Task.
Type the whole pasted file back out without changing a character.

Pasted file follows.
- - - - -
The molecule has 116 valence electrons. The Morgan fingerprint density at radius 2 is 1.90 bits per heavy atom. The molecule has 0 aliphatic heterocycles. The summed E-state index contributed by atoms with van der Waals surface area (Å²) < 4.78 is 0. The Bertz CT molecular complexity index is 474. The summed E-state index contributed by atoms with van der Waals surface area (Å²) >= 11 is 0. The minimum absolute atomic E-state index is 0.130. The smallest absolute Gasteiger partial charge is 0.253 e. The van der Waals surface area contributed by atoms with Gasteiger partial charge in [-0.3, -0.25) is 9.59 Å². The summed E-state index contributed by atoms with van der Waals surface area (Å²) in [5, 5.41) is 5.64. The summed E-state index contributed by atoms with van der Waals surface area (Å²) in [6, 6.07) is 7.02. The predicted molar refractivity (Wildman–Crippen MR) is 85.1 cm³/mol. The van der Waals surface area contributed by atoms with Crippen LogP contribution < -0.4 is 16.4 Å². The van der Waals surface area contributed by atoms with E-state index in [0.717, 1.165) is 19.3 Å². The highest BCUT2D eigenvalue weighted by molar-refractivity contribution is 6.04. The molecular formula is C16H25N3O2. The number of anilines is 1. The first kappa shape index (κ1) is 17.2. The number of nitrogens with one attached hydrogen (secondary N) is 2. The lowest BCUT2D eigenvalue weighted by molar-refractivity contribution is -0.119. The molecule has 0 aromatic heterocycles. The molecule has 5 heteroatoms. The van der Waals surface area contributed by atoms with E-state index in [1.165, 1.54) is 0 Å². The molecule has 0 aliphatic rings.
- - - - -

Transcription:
The molecule has 116 valence electrons. The Morgan fingerprint density at radius 2 is 1.90 bits per heavy atom. The molecule has 0 aliphatic heterocycles. The summed E-state index contributed by atoms with van der Waals surface area (Å²) < 4.78 is 0. The Bertz CT molecular complexity index is 474. The summed E-state index contributed by atoms with van der Waals surface area (Å²) >= 11 is 0. The minimum absolute atomic E-state index is 0.130. The smallest absolute Gasteiger partial charge is 0.253 e. The van der Waals surface area contributed by atoms with Gasteiger partial charge in [-0.3, -0.25) is 9.59 Å². The summed E-state index contributed by atoms with van der Waals surface area (Å²) in [5, 5.41) is 5.64. The summed E-state index contributed by atoms with van der Waals surface area (Å²) in [6, 6.07) is 7.02. The predicted molar refractivity (Wildman–Crippen MR) is 85.1 cm³/mol. The van der Waals surface area contributed by atoms with Crippen LogP contribution < -0.4 is 16.4 Å². The van der Waals surface area contributed by atoms with E-state index in [0.717, 1.165) is 19.3 Å². The highest BCUT2D eigenvalue weighted by molar-refractivity contribution is 6.04. The molecular formula is C16H25N3O2. The number of anilines is 1. The first kappa shape index (κ1) is 17.2. The number of nitrogens with one attached hydrogen (secondary N) is 2. The lowest BCUT2D eigenvalue weighted by molar-refractivity contribution is -0.119. The molecule has 0 aromatic heterocycles. The molecule has 5 heteroatoms. The van der Waals surface area contributed by atoms with E-state index in [1.165, 1.54) is 0 Å². The molecule has 0 aliphatic rings.